Pope to participants of Christmas Contest: Use talents for the cause of peace
By Sophie Peeters
Pope Francis on Friday met with participants of the upcoming Christmas Contest, a concert organized by the Pontifical Foundation Gravissimum Educationis that aims to “gives a voice to young people by inviting them to create new songs inspired by Christmas and its values.”
At the beginning of his speech, the Pope welcomed the participants and thanked the organizers for “giving a voice to young people, enhancing their creativity.”
Awe and simplicity of Christmas
In his address, Pope Francis challenged the musicians not to follow the flashy and cliché fads so commonly found during the Christmas season, but rather to use this time to be original and creative.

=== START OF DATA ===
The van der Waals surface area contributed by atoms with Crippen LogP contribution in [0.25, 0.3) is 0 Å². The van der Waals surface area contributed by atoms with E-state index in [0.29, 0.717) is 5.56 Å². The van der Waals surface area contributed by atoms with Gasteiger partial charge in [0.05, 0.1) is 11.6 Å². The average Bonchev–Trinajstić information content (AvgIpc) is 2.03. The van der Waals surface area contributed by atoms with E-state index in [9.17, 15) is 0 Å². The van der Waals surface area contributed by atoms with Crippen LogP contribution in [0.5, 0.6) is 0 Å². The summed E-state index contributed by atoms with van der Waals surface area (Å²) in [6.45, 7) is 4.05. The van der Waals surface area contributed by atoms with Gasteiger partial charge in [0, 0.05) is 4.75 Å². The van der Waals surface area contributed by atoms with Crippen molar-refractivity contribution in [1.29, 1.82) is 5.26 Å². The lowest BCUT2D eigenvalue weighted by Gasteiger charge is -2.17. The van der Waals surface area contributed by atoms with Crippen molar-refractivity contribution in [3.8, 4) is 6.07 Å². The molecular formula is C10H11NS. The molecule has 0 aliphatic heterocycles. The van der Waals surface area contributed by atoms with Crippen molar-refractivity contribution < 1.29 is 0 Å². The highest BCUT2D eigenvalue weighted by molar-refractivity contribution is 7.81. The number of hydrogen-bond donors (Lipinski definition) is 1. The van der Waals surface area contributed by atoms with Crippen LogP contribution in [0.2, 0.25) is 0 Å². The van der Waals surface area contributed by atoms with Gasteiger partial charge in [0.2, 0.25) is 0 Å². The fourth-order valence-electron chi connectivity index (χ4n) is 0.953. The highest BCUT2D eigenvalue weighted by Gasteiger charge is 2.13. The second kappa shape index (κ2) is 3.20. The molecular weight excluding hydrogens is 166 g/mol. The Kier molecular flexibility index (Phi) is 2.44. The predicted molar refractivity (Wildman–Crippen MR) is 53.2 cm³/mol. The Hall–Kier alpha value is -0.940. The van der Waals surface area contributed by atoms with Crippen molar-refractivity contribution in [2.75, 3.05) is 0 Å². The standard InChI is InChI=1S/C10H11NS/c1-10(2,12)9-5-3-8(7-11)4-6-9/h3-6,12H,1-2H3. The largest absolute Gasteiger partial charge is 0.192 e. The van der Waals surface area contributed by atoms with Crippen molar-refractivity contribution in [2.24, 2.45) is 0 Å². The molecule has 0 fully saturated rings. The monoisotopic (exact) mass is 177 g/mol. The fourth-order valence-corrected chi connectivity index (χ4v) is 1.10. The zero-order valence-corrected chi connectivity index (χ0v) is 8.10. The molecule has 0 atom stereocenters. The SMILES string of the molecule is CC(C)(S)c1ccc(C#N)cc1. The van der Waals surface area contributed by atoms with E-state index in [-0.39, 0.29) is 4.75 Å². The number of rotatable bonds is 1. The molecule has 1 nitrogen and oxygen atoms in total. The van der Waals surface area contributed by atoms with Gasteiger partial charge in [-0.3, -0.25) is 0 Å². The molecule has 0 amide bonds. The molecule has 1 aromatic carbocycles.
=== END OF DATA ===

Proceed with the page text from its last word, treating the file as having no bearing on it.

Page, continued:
Rooted in the awe-inspiring event of Christmas itself, the Pope said, it is important to reflect on the fact that God came through a “helpless baby, born of a Virgin, in a cave.”
Reflecting on this miraculous event, the Pope continued, can help the musicians place heart and depth in their music.
Another key ingredient, the Pope added, is simplicity. However, Pope Francis stressed that it is important to not confuse simplicity with triviality: “The Nativity is simple, but it is not trivial.”
Simplicity can serve rather as a way to move us, to be authentic, and “to nourish the faith of God’s people.”
Contributing to the cause of peace
Amidst the growing threats of war in Europe and in the world, the Pope encouraged the musicians to make active contributions “to the cause of peace” through their music: “Let us continue to dream of peace and work for peace, sowing seeds of fraternity and social friendship.”
Music can be a tool for achieving peace and fraternity as it is a “universal language” that crosses borders and barriers, the Pope noted.
In a world that holds many difficulties and uncertainties, music can humanize and educate people.
Pope Francis concluded his speech by thanking the musicians, wishing them all the best in the competition and “in your artistic journey.”